The Legacy Of '2001:' How Stanley Kubrick's Masterpiece Changed Sci-Fi And Film

By Rebeka Knott
Actors Keir Dullea & Gary Lockwood in publicity still from motion picture 2001: A Space Odyssey. (Photo by Dmitri Kessel/The LIFE Picture Collection/Getty Images)

The powerful science fiction film 2001: A Space Odyssey, released in 1968, was a collaboration between director Stanley Kubrick and leading science fiction author Arthur C. Clarke. Kubrick had already established himself as a gifted director with the war film Paths of Glory, the swords-and-sandals epic Spartacus, the cold-war black comedy Dr. Strangelove, and the adaptation of Vladimir Nabokov's novel Lolita. But science fiction was surprising and risky territory for a serious director -- to date, the genre had been about clunky robots, flimsy sets and unconvincing aliens. Kubrick's film changed all that, although science fiction movies didn't catch up to his innovations for many years after.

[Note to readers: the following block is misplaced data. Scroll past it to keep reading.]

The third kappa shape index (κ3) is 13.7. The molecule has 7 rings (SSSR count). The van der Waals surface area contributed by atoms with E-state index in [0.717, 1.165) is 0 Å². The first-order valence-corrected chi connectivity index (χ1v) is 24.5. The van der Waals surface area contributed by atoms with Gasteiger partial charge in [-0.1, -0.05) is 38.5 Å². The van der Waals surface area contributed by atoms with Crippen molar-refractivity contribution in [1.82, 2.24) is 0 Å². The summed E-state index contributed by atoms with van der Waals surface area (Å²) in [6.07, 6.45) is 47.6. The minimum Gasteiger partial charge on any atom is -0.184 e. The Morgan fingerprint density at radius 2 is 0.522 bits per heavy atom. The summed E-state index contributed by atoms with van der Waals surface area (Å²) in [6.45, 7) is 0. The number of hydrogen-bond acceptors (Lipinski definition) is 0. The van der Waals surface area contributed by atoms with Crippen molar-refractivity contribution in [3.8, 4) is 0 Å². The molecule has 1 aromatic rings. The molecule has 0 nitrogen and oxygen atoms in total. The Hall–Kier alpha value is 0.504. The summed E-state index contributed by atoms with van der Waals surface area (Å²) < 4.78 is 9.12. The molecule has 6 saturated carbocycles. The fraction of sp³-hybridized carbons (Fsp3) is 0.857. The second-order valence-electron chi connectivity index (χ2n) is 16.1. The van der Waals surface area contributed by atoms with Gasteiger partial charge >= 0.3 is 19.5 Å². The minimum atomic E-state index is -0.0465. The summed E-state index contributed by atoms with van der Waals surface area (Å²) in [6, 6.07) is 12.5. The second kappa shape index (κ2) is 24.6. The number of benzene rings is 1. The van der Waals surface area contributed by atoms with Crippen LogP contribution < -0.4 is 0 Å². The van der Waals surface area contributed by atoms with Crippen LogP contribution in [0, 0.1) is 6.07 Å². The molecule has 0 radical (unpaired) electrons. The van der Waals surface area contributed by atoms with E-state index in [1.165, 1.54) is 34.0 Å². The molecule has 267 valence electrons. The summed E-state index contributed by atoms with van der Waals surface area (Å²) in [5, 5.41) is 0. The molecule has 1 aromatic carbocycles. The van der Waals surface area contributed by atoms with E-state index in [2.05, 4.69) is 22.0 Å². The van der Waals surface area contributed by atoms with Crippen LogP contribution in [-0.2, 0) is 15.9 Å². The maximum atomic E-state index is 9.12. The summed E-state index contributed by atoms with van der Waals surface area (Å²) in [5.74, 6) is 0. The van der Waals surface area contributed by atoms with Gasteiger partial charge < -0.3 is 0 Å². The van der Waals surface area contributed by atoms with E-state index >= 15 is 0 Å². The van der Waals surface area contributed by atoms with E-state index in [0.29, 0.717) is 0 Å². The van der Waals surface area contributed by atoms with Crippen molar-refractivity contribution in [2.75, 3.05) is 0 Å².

2001: A Space Odyssey was a groundbreaking and mind-bending film that introduced us to space and time travel. It was like nothing we’d seen before. Not only was there extraterrestrial life -- hinted at, but never seen -- but the film was a tense competition and showdown between man and computer. It was a real nail-biter.

The film addressed human evolution, extraterrestrial life, space travel, science and technology all in one. It was really deep. Producers responsibly went above and beyond to be scientifically accurate. Additionally, some of the special effects in the film were groundbreaking. 2001: A Space Odyssey was a pioneer science fiction film.

The criteria for a film to be chosen for preservation in the National Film Registry is that it must be deemed culturally, historically and/or aesthetically significant by the United States Library of Congress. 2001: A Space Odyssey has checked all of the boxes and is included in the registry. It is widely regarded as one of the most influential films ever made.